RCMP make 27 more arrests at B.C. old-growth logging blockades
RCMP say officers have made 989 arrests since enforcement began around the Fairy Creek watershed
RCMP enforcement of a B.C. Supreme Court injunction against blockades set up to prevent old-growth logging on Vancouver Island continued this weekend.
The Mounties say they arrested 20 people on Friday, who were released in the town of Lake Cowichan, while seven people arrested Saturday were released in Port Renfrew.
They say officers have made 989 arrests since enforcement began around the Fairy Creek watershed, including 110 people who have been arrested more than once.
Earlier this week the number of arrests exceeded those during civil disobedience over logging in the 1990s. The current protests on Vancouver Island have become the largest act of civil disobedience in Canadian history.
Over the weekend police say officers took one of the protesters to a waiting ambulance after the person fell down a ravine and injured their head around 1:15 a.m. on Saturday.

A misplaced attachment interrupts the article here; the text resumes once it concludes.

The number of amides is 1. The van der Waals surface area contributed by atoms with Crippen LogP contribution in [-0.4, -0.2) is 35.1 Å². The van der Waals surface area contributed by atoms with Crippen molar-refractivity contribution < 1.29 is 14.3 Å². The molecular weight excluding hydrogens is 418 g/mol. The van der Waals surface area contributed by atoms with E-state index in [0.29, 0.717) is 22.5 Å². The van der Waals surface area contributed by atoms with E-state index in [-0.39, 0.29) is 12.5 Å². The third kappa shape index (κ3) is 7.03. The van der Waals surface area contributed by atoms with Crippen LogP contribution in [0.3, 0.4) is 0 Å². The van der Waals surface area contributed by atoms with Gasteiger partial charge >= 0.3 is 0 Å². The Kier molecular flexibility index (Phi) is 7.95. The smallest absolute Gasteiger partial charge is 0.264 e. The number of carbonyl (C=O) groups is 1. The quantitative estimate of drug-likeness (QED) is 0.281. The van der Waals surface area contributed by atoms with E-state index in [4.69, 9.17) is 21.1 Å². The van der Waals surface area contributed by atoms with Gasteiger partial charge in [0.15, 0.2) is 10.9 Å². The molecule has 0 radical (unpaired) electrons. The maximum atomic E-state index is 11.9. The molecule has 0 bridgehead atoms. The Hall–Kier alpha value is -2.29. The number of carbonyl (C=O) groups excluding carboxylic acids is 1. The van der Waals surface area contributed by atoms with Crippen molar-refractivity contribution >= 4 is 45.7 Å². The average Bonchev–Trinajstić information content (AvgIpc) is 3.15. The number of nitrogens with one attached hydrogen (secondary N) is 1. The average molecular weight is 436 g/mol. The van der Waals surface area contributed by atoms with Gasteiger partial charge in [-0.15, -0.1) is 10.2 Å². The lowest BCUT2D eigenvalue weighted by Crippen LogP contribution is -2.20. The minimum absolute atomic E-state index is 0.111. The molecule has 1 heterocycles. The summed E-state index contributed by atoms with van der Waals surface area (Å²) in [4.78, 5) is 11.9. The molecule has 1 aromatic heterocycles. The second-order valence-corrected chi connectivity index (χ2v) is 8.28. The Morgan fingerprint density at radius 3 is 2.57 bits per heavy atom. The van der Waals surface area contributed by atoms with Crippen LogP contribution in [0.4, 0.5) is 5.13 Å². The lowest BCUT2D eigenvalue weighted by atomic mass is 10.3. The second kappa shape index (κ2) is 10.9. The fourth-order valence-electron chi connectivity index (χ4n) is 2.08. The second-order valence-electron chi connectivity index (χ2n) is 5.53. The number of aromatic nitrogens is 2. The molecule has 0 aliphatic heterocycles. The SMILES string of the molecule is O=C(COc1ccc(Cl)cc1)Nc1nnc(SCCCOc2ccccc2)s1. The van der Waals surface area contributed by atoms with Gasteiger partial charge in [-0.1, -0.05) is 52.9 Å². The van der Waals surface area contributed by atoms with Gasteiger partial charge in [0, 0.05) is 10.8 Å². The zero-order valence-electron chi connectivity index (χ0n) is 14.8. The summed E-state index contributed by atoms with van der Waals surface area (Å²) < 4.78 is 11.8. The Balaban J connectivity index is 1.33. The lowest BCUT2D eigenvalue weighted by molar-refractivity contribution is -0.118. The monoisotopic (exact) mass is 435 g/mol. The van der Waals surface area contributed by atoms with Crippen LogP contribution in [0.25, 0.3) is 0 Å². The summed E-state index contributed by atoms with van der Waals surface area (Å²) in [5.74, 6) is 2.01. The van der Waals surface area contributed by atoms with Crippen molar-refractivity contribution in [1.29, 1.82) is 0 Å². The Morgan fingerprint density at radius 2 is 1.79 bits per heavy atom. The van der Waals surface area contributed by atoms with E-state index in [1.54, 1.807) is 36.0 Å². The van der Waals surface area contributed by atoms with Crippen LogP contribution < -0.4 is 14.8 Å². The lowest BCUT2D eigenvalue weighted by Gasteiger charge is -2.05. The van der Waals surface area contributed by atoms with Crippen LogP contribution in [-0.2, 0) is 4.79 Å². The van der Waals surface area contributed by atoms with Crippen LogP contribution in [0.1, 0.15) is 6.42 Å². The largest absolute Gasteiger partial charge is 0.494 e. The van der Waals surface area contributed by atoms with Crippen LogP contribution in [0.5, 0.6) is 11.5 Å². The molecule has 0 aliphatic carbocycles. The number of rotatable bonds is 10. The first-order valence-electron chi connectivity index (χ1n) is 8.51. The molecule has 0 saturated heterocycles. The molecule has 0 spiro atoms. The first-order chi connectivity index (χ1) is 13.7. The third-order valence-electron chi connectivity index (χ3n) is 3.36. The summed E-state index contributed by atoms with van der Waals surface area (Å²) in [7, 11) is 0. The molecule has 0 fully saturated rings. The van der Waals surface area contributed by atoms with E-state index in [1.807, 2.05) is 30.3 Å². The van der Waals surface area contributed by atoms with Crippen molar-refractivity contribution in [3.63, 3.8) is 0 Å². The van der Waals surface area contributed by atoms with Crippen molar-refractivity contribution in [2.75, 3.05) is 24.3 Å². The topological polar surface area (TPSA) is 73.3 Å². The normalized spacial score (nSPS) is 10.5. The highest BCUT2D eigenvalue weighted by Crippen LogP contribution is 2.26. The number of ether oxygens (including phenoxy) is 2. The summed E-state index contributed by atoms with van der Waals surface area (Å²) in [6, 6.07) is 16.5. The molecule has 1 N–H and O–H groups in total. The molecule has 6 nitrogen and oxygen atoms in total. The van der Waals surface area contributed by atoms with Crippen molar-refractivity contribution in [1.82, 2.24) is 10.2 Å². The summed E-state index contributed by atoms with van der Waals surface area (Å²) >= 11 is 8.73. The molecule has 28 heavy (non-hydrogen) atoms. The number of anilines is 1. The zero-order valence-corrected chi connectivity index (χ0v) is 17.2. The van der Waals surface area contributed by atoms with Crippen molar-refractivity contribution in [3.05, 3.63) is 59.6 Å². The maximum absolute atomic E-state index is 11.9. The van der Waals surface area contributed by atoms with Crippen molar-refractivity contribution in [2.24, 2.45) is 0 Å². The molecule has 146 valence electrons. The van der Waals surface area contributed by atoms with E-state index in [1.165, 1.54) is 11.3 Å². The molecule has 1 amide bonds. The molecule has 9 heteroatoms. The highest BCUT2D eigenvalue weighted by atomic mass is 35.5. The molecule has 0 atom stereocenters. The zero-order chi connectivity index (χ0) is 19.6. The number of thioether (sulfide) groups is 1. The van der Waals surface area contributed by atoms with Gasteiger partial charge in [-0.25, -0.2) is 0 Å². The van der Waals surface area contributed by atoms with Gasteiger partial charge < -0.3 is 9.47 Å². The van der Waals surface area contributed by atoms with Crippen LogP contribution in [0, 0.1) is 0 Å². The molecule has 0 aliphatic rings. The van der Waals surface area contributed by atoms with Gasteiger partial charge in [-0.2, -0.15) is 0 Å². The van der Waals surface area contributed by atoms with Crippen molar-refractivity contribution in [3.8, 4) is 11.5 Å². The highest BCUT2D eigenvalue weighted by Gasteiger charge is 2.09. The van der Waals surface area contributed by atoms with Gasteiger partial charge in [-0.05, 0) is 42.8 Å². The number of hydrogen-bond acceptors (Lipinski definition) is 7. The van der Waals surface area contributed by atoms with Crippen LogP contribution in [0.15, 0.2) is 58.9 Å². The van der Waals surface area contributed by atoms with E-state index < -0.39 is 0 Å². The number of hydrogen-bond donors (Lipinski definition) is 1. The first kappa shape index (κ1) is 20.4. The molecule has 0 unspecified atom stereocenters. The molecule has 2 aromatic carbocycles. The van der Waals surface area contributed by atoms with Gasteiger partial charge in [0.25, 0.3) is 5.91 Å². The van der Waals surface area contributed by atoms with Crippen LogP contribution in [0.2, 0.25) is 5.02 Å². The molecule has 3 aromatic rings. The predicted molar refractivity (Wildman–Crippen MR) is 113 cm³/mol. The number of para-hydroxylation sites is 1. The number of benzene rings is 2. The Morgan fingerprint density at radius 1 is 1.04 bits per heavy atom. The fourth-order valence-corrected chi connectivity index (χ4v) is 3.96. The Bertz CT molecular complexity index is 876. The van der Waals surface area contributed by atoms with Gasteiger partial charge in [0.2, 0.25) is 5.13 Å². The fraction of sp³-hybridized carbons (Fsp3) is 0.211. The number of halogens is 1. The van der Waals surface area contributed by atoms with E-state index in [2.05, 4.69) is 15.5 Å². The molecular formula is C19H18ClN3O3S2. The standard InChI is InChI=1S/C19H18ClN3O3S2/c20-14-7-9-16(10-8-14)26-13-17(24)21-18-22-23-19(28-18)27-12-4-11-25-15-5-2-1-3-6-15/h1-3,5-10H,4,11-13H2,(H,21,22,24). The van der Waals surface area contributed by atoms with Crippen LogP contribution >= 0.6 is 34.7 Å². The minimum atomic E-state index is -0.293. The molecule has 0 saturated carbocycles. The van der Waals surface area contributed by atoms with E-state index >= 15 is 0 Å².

Protesters said in an Instagram post that the person who fell was not seriously injured and did not require treatment from paramedics.
Later Saturday, police say they cleared people out of a few small camps.
They said enhanced evening patrols would continue on Sunday.
Meanwhile, protesters maintain that the RCMP is in contempt of court for how it is enforcing the injunction. In July, a B.C. Supreme Court justice ruled that police had not established that blocking access to the site of blockades was reasonably necessary, and declared RCMP actions were "unlawful."
Old growth logging moratorium
The B.C. government approved the request of three Vancouver Island First Nations to temporarily defer old-growth logging across about 2,000 hectares in the Fairy Creek and central Walbran areas this summer, but the protests have continued.
Old-growth forests outside the deferred areas are still at risk of logging, members of the protest group dubbed the Rainforest Flying Squad have said. The group says the civil disobedience will only end once the province puts in place a moratorium on the logging of old-growth trees.
Since May, the RCMP have been enforcing the court injunction granted to the Teal-Jones Group, the forestry company that holds the harvesting licence in the area.
The injunction is set to expire later this month and court hearings are scheduled in Nanaimo this week over an application by Teal-Jones for a year-long extension.
With files from Chad Pawson.